China’s Debt Tripled Since 2009
By the end of last year China’s share of global debt had tripled since the 2009 global recession, a period in which the country unleashed a credit boom to sustain rapid growth, according to estimates by Standard Chartered Plc.
China remains one of three high-risk countries, along with Argentina and Turkey, Standard Chartered economists led by Singapore-based David Mann wrote in a 100-page report on leverage dated Friday. Steps to curb financial risks helped halt the rise of China’s total debt-to-GDP ratio — corporate, financial, household and government — early in 2018. The bank sees it climbing again to about 290 percent by the end of 2020, versus 270 percent as of March 31.
“China remains our biggest concern in terms of leverage,” Mann and his colleagues wrote. “The good news is that even in the low-probability scenario of a debt crisis in China, the knock-on impact on other markets would likely be limited to a decline in demand,” though increasing foreign ownership of Chinese securities could bump up risks, they wrote.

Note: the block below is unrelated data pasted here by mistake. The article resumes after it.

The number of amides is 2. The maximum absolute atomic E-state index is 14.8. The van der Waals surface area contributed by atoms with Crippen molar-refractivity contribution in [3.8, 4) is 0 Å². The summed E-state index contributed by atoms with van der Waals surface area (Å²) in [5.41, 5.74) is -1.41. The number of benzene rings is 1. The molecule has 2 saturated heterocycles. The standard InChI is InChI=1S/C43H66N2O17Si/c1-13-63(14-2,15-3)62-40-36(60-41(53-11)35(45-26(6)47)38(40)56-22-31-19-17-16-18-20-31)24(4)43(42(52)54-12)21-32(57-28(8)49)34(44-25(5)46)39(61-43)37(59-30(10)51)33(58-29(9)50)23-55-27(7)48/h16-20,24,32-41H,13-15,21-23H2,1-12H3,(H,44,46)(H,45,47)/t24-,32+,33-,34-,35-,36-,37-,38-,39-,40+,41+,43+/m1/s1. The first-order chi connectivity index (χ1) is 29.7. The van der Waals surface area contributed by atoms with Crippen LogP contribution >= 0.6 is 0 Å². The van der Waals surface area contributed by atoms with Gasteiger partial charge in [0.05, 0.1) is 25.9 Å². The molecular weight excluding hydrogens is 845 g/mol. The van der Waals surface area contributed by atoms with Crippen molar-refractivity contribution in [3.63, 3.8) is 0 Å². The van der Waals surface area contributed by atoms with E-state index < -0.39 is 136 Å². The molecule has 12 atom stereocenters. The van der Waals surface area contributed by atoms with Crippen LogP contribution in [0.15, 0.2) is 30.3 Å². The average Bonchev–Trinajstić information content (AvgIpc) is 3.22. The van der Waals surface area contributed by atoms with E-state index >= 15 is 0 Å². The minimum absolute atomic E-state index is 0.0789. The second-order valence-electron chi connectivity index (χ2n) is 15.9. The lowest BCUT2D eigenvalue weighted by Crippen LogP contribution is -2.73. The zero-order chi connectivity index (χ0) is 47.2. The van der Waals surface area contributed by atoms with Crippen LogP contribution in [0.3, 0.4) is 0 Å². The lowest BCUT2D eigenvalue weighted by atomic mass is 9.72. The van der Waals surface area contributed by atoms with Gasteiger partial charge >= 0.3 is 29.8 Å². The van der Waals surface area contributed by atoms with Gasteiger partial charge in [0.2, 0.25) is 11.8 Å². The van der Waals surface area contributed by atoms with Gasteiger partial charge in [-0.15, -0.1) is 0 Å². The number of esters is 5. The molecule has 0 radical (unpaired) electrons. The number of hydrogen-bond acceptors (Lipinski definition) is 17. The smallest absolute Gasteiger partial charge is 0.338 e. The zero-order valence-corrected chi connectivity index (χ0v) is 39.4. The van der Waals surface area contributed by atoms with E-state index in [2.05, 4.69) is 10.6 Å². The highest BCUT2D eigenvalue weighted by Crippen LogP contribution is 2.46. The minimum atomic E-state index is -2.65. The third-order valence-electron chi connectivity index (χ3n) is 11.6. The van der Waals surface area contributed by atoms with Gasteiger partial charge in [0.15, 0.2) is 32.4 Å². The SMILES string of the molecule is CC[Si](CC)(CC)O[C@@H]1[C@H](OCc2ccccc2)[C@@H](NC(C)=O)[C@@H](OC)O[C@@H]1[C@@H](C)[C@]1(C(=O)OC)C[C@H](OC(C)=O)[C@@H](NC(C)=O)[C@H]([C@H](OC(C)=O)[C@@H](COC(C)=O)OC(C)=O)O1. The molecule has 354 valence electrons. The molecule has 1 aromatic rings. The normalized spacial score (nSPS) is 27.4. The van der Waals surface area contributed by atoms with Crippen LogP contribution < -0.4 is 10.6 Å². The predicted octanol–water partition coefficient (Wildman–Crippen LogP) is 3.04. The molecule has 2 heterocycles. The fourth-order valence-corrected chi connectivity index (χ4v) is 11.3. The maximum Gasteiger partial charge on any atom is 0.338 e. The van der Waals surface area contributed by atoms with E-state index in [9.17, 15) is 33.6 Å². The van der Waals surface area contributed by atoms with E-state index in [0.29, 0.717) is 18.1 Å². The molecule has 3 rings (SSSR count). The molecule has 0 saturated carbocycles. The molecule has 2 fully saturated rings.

Among the metrics Standard Chartered published in its report:
-China’s debt — corporate, household and government — made up 18 percent of the estimated global total in 2017, up from 6.1 percent in 2009.
-China’s share of global debt is the third largest, behind the U.S. and euro area. The dollar amount of its outstanding debt is now almost on a par with the euro zone.
-Household debt has been rising at a pace that’s “concerning,” though from very low levels. China’s household debt-to-income ratio is now higher than that in the U.S., at 104 percent, though below the American peak of 132 percent during the financial crisis.